A U.A.E. politician’s wife, who was hiding in the United Kingdom with her husband, is the reason for the Qatari diplomatic crisis that roiled the region last year, claims Qatar’s foreign minister Mohammed bin Abdul Rahman al-Thani.
The U.A.E., Saudi Arabia, Egypt and Bahrain all cut ties with Qatar and accused the oil-rich nation of supporting terrorism. But al-Thani says it was all cooked up over one woman's passport application after she fled for her safety.
According to the foreign minister, the Qatar-Gulf dispute began last year when Qatar refused to extradite the woman to the United Arab Emirates. The woman, married to an unnamed Emirates opposition leader, had six children. She fled to Qatar in 2013 when government opponents were being arrested in the U.A.E.
The husband then moved to the United Kingdom where he sought asylum and was granted indefinite leave to remain. Meanwhile, his wife stayed behind with her family in Qatar.
However, when she tried to renew her passport at the Emirati embassy in hopes of joining her husband in the United Kingdom, her application was refused and the authorities demanded she be handed over to U.A.E.
But Qatar refused to do so.
The U.A.E. then started attacking the Doha government on social media and said that it will only stop when the woman is handed over to them.
In 2017, when Qatar inquired why the U.A.E. was continuously attacking the country, they were once again given the same reason: to extradite the woman.
The Crown Prince of Abu Dhabi, Sheikh Mohammed bin Zayed, sent envoys to the Emir of Qatar demanding she be sent back. However, this request was also turned down.
"Prince Tamim refused to extradite the woman because she was not wanted in a criminal offense, and this would be contrary to international law and the Qatari Constitution,” said al-Thani.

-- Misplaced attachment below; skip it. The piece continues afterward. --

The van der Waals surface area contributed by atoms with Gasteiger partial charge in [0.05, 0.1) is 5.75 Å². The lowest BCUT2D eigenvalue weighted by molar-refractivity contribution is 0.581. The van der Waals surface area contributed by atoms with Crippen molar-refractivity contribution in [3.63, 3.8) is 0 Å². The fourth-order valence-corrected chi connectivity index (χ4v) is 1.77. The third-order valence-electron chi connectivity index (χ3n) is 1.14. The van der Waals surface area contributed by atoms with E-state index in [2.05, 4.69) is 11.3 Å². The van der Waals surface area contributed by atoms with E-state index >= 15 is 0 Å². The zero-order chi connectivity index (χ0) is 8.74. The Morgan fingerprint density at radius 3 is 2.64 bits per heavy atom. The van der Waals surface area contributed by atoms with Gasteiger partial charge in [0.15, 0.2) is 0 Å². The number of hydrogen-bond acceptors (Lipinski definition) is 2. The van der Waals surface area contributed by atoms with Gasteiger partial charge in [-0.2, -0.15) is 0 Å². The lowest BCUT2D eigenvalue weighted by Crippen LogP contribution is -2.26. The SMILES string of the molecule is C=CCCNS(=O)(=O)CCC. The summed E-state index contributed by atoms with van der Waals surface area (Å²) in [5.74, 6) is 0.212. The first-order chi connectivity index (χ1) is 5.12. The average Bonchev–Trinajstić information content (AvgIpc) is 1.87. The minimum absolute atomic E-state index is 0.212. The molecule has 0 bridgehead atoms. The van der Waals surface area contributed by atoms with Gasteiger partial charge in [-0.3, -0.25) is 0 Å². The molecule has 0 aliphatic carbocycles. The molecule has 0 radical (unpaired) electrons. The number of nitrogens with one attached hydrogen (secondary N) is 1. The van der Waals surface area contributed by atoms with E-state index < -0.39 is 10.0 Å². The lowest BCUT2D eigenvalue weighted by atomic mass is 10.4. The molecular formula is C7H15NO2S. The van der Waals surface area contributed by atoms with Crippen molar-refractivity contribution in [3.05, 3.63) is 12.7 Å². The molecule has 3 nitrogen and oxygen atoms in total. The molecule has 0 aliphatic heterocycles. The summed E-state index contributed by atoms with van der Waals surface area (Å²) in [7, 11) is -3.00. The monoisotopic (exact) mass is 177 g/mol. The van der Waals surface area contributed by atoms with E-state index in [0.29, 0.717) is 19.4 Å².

After two months, a Saudi-led alliance including the U.A.E., launched a diplomatic and transport blockade of Qatar, accusing it of getting cozy with Iran and supporting terrorism. Doha denies these allegations.
Following this situation, U.S. intelligence sources claimed the crisis sparked in June when the U.A.E. hacked the Qatar’s official website and planted incendiary quotes which were attributed to the emir, praising the quartet’s arch-enemy, Iran.
This week Doha said it was investigating the hack and discovered it was carried out by two of the blockading countries — but it would not name which ones.
Meanwhile, a family friend of the couple in question said they were terrified of the consequences they will have to face if forced to go back to U.A.E.
“If she had been handed over by Qatar she would have been tortured and held as a hostage until they handed her husband over. She would be sentenced to 10 years in jail and never see the sun again,” he said.
"They have committed no crime. He is a peaceful man, not a terrorist, otherwise he would not have been granted status to remain the U.K. All they did was ask for their freedom, to participate in society. They asked for very little."
Thumbnail/Banner: Reuters, Fadi Al-Asssad